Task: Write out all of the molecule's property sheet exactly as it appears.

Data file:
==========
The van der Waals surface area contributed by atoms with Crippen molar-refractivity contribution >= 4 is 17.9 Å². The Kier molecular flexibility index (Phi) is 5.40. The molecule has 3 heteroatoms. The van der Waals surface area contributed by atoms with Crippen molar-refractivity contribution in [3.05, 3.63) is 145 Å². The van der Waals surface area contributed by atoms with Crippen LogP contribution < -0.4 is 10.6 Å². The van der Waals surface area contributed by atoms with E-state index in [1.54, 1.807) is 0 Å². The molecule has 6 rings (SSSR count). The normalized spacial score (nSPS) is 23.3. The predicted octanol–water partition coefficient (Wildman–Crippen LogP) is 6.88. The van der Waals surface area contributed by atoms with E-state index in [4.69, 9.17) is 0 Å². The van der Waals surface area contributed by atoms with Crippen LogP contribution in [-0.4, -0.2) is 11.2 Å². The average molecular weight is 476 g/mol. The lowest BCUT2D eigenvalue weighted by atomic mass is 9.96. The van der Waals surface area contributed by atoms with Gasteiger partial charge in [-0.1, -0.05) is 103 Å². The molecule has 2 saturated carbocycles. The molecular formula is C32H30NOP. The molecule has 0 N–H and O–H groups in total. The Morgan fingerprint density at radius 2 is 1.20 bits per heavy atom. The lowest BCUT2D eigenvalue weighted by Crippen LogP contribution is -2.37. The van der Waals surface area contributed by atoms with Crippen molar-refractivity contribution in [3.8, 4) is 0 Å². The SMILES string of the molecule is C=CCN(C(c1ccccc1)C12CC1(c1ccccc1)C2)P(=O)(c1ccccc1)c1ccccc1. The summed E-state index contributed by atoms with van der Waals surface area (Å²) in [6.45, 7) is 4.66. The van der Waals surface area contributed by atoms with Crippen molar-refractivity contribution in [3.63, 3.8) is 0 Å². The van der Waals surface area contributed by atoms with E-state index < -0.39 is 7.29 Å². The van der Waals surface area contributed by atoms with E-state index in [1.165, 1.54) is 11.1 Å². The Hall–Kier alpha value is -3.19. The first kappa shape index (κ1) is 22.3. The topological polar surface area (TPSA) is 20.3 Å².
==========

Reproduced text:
The van der Waals surface area contributed by atoms with Crippen molar-refractivity contribution >= 4 is 17.9 Å². The Kier molecular flexibility index (Phi) is 5.40. The molecule has 3 heteroatoms. The van der Waals surface area contributed by atoms with Crippen molar-refractivity contribution in [3.05, 3.63) is 145 Å². The van der Waals surface area contributed by atoms with Crippen LogP contribution < -0.4 is 10.6 Å². The van der Waals surface area contributed by atoms with E-state index in [1.54, 1.807) is 0 Å². The molecule has 6 rings (SSSR count). The normalized spacial score (nSPS) is 23.3. The predicted octanol–water partition coefficient (Wildman–Crippen LogP) is 6.88. The van der Waals surface area contributed by atoms with E-state index in [4.69, 9.17) is 0 Å². The van der Waals surface area contributed by atoms with Crippen LogP contribution in [-0.4, -0.2) is 11.2 Å². The average molecular weight is 476 g/mol. The lowest BCUT2D eigenvalue weighted by atomic mass is 9.96. The van der Waals surface area contributed by atoms with Gasteiger partial charge in [-0.1, -0.05) is 103 Å². The molecule has 2 saturated carbocycles. The molecular formula is C32H30NOP. The molecule has 0 N–H and O–H groups in total. The Morgan fingerprint density at radius 2 is 1.20 bits per heavy atom. The lowest BCUT2D eigenvalue weighted by Crippen LogP contribution is -2.37. The van der Waals surface area contributed by atoms with Crippen molar-refractivity contribution in [3.8, 4) is 0 Å². The SMILES string of the molecule is C=CCN(C(c1ccccc1)C12CC1(c1ccccc1)C2)P(=O)(c1ccccc1)c1ccccc1. The summed E-state index contributed by atoms with van der Waals surface area (Å²) in [6.45, 7) is 4.66. The van der Waals surface area contributed by atoms with Crippen molar-refractivity contribution in [3.63, 3.8) is 0 Å². The van der Waals surface area contributed by atoms with E-state index < -0.39 is 7.29 Å². The van der Waals surface area contributed by atoms with E-state index in [1.165, 1.54) is 11.1 Å². The Hall–Kier alpha value is -3.19. The first kappa shape index (κ1) is 22.3. The topological polar surface area (TPSA) is 20.3 Å².